sfpd_cityhall.jpgIn response to community fears about crime directed toward San Francisco’s Asian community, Police Chief George Gascon announced today that he will boost police presence in neighborhoods in the southeastern part of the city.

The police chief said “increased concerns in certain parts of the Bayview and Ingleside areas” have prompted a redeployment of 32 officers from district stations throughout the city to walk foot beats and ride public transit in those areas. The redeployment will begin in the next couple days.

The deployment will last about four weeks and will then be reevaluated, he said.

Noting specific concerns in the Chinese-American community amid several recent and heavily publicized crimes, Gascon said officers will be highly visible “to reassure the community in that area that this is a safe place” to visit and to use public transit.

“We want to make sure that the community understands that the Police Department is committed to the safety of this area, as well as the rest of the community,” he said.

Gascon acknowledged the issue is “extremely emotional.”

“And there’s also a lot of anger, that has gone on for many years,” he said.

Most notably, on Jan. 24 an 83-year-old man, Huan Chen, was attacked by a group of youths after he left a bus stop at Third Street and Oakdale Avenue. He died from his injuries on March 19.

Police are treating the case as a homicide, and Gascon today announced a $100,000 reward for information leading to the arrest and conviction of those responsible.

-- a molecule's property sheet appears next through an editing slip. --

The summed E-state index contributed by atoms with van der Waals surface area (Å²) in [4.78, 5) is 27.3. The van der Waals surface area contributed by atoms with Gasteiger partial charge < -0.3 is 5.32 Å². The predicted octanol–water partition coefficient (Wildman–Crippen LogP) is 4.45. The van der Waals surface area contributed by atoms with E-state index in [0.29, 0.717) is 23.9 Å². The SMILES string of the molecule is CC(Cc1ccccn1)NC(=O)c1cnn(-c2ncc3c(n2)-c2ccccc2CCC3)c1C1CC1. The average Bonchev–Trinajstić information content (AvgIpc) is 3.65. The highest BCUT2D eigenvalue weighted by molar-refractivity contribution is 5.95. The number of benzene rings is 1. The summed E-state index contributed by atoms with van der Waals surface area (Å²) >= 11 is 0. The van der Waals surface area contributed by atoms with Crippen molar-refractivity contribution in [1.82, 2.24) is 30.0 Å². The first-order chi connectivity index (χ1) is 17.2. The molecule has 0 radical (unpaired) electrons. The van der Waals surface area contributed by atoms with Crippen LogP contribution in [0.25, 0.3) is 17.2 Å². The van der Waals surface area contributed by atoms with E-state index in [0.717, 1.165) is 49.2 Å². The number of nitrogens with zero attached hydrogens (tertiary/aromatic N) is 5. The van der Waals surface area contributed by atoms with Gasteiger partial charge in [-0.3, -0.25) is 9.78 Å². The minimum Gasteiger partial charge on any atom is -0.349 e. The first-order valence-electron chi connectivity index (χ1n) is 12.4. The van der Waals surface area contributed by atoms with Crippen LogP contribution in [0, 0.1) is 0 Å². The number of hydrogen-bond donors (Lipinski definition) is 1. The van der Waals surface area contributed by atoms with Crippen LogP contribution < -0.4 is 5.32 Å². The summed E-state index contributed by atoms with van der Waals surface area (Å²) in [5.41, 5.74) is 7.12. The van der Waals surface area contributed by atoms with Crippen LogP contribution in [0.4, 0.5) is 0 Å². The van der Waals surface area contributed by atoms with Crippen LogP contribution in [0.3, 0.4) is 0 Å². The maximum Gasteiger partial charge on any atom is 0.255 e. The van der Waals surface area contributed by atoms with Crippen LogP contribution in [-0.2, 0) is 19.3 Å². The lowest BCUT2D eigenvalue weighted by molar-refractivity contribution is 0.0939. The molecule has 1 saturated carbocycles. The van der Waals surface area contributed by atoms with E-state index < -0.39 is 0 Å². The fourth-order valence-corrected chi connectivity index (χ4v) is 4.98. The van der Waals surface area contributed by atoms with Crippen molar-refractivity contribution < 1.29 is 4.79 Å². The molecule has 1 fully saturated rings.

Other recent crimes included the attack on a 57-year-old Chinese-American woman by youths on a San Francisco Municipal Railway platform at Third Street and Oakdale Avenue on March 22; a 29-year-old Chinese-American man who was attacked by several boys on a Muni train near Third Street and Williams Avenue on March 27; and a Muni bus driver, who is also Chinese-American, attacked and beaten by youths while driving in Visitacion Valley on April 17.

Arrests have been made in connection with the March 22 and April 17 assaults.

Each of the four cases involved Chinese-American victims and African-American suspects, though police have said there is no evidence to indicate any of the attacks would rise to the level of hate crimes.

Gascon cautioned against the notion that attacks against Asians are on the increase in those neighborhoods.

“Statistically speaking, the information doesn’t necessarily support that,” he said.

Gascon urged victims of crimes to report them to police.

City officials and community leaders have met in recent days in an effort to tamp down heightened tensions between the two communities, on Monday condemning the violence and calling for unity and greater outreach in underserved neighborhoods.

Other reactions are underway via social media on the Internet.

“There’s just so much of this, that we’re just trying to raise awareness in our community,” said Edward Hom, 35.

Since Hom began the group “Stop the Violence Against Asian Americans” on Facebook on March 28, more than 6,400 people have joined.

Hom, who lives near the Bernal Heights border with the Bayview District and was born and raised in San Francisco, said the reports of recent violence spurred him to action.

“When someone gets murdered, an 83-year-old man, that kind of just tips the scales for me, I couldn’t take it any more,” Hom said.

Hom said the issues involving the two communities have been going on for years, a product of misconceptions and stereotypes.

“What I’m thinking right now, is we’ve got to bridge the two communities together,” he said. “You don’t want to just stop the bleeding, but find out what’s making it bleed.”

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